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Your ideal reader

If someone asked you who buys your books, would you shrug and say 'everyone' or 'anybody who wants to'?

Everyone or anybody

If someone asked you who buys your books, would you shrug and say ‘everyone’ or ‘anybody who wants to’? Because that raises at least three questions:

  1. What does ‘everyone’ or ‘anybody’ mean?
  2. Would ‘everyone’ or ‘anybody’ really enjoy your book?
  3. How are they going to find out about it – in order to know whether they want to read it?

Let’s take each question in turn.

Food for thought: what does ‘everyone’ or ‘anybody’ mean?

I think it’s a good thing to challenge the paradigms through which we see the world, so it’s interesting to think about what we mean when we say ‘everyone’ or ‘anybody’. First of all, let’s get a sense of perspective. My favourite illustration – by inference anyway – of how tiny our books are in comparison to the rest of the world, is Douglas Adams’ Total Perspective Vortex, which you can read about by clicking the link. If you get put into the Total Perspective Vortex, you’re going to see something that looks a bit like this with a sign saying ‘You Are Here’. Although this picture of earth taken from the surface of Mars, on the NASA website, is probably perspective enough.

According to Unesco’s 2017 figures, worldwide “there are 750 million illiterate adults, two-thirds of whom are women”. I’m assuming here that many of the writers reading this are in the UK or US. These were the figures I managed to find on literacy in those countries: According to the National Literacy Trust, “5.1 million adults in England” are functionally illiterate – I couldn’t find info on the rest of the UK. According to Literacy Inc, this applies to 32 million adults in the US. Whatever the figures in your part of the world, you can take it as read that millions of ‘non-readers’ are not included in your paradigm of ‘everyone and anybody’, unless you are writing books targeted at those learning to read.

About 54% of the world’s population had access to the internet by the end of 2017, meaning that 46% do not – so although these figures are rising very quickly, we can’t treat the internet as if it were ‘universal’ or ‘free to access’. Ebooks and digital marketing is not going to reach these people. If you tend to tell people about your books online only, then this 46% of the worldwide population are not included in your paradigm of ‘everyone and anybody’.

A 17-country report” based on the “international online population” found that 59% of people read books “at least once a week”. So of the 54% of people who have access to the internet (presumably because they did the survey online?) only 59% are likely to pick up a book. Several million more people who are not included in your paradigm of ‘everyone and anybody’.

Maybe that sounds silly. Of course you didn’t mean those people when you said ‘everyone’ or ‘anybody who wants to’. OK then – so who did you mean?

Would ‘everyone’ or ‘anybody’ really enjoy your book?

Would ‘everyone’ or ‘anybody’ really enjoy your book? Or is there are type of reader who is more likely (speaking generally here) to like your book? If you’ve written a cookbook for vegans and avid meat eater might read it because they’ve decided to change their ways, but it’s much more likely to appeal to vegans?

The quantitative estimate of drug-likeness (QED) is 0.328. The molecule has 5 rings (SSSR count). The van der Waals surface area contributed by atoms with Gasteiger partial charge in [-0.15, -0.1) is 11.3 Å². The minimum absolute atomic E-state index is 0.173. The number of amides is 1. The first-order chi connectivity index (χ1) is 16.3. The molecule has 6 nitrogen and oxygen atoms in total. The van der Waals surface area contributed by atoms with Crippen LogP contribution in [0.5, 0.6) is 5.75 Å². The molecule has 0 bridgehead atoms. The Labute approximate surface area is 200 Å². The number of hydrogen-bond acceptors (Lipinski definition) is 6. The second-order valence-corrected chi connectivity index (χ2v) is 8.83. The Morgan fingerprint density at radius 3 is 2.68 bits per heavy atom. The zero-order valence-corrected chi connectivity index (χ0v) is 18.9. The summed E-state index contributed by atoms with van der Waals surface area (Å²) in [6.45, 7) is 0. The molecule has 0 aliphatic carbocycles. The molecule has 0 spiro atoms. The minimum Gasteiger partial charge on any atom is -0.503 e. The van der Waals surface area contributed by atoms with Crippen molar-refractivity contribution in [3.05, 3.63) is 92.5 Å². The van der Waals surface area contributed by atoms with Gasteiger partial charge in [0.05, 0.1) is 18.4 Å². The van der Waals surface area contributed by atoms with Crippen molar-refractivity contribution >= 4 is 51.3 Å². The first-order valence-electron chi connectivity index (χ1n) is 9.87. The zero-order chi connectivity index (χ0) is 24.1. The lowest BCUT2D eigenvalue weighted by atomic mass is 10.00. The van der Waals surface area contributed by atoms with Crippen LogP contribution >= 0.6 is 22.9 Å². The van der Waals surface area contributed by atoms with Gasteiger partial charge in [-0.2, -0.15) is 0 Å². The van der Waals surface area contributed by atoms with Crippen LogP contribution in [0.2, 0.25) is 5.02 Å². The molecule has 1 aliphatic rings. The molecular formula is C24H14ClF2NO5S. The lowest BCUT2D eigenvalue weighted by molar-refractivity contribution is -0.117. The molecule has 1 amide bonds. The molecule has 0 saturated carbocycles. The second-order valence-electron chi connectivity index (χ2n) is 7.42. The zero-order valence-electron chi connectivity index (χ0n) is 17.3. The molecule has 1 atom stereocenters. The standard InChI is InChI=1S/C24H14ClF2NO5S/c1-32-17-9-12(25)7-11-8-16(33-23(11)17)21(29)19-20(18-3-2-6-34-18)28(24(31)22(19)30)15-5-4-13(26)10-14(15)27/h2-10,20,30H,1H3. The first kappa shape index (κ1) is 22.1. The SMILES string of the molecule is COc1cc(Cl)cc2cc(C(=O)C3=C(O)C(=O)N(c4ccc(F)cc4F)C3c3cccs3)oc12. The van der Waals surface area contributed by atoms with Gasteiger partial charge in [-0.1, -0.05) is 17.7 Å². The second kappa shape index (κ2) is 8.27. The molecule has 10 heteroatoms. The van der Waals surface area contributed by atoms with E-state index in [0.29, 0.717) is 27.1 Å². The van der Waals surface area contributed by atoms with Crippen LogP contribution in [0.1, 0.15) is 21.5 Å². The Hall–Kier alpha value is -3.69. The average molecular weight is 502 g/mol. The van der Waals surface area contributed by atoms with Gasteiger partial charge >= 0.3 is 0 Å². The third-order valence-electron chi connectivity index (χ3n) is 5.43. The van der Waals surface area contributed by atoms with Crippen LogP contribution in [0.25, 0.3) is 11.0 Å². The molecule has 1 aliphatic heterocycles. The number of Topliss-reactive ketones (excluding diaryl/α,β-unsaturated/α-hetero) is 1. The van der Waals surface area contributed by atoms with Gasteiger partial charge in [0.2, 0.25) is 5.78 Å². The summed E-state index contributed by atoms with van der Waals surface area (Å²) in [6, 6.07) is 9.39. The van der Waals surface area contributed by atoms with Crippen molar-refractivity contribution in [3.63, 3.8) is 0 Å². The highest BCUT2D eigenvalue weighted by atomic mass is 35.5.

Good news – YOU are the best place to start. What do you like to read, watch, write? (If you write kids’ books, then what do your kids and grandkids – or the students you’ve worked with – like to read, watch, write?) What are YOU like? Now adapt: write a description of your ideal reader. This isn’t a real person, neither is it meant to exclude some audiences; this is a kind of composite sketch of the sorts of people who are likely to enjoy your book the most. Because there are so many people in the world, you will be able to find people who like what you write, even if you’re the niche-y-est niche writer in existence, which is unlikely.

More good news – if you’ve already got an audience you can ASK THEM. What attracted them to the book? What do they want to see more of? What made them buy or borrow it? Where did they first see it? Get them involved.

Like this idea? Work through these activities. Be warned – it’s very marketing-esque. You might also like this blog post I found by googling and these tips from The Creative Penn, whose books I enjoy. I also like Jane Friedman’s work. There’s an article on finding your ideal reader on her blog. You might also like Dan Blank’s blog, which goes into the whole author-reader connection thing in a lot of detail.

How are they going to find out about it?

Once you have an ideal reader profile done, you can start thinking about where they hang out, what else they read, watch, enjoy (again, generally speaking). Once you know that, you know how to reach them. You can do all of these for free or relatively cheaply:

  • Pitch an article to a magazine, blog or paper read by your ideal audience.
  • Ask people from your ideal audience to blog for you.
  • Review books you think your ideal audience would like.
  • Follow people on Twitter who are connected to your ideal audience.
  • Join in with Facebook groups where your ideal audience hangs out.
  • Make a free mini-course that would appeal to your ideal audience and post it on Udemy.
  • Post some videos on your YouTube channel with ‘tips’ and ‘hacks’ that would appeal to your ideal audience.

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